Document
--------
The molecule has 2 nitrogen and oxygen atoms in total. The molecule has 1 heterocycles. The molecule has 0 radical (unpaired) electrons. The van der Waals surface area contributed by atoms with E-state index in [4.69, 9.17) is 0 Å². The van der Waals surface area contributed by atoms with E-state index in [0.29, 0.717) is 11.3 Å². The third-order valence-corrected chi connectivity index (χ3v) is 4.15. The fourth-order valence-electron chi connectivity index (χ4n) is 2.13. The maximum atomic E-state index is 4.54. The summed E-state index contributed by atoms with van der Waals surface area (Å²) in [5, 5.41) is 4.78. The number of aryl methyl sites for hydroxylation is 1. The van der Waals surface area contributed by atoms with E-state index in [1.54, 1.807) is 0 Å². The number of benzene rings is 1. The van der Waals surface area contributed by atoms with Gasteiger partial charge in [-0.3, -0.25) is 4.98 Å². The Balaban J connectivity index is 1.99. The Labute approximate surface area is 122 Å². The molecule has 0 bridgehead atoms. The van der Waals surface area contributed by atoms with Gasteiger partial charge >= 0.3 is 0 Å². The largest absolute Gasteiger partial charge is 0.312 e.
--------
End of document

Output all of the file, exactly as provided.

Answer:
The molecule has 2 nitrogen and oxygen atoms in total. The molecule has 1 heterocycles. The molecule has 0 radical (unpaired) electrons. The van der Waals surface area contributed by atoms with E-state index in [4.69, 9.17) is 0 Å². The van der Waals surface area contributed by atoms with E-state index in [0.29, 0.717) is 11.3 Å². The third-order valence-corrected chi connectivity index (χ3v) is 4.15. The fourth-order valence-electron chi connectivity index (χ4n) is 2.13. The maximum atomic E-state index is 4.54. The summed E-state index contributed by atoms with van der Waals surface area (Å²) in [5, 5.41) is 4.78. The number of aryl methyl sites for hydroxylation is 1. The van der Waals surface area contributed by atoms with E-state index in [1.54, 1.807) is 0 Å². The number of benzene rings is 1. The van der Waals surface area contributed by atoms with Gasteiger partial charge in [-0.3, -0.25) is 4.98 Å². The Balaban J connectivity index is 1.99. The Labute approximate surface area is 122 Å². The molecule has 0 bridgehead atoms. The van der Waals surface area contributed by atoms with Gasteiger partial charge >= 0.3 is 0 Å². The largest absolute Gasteiger partial charge is 0.312 e.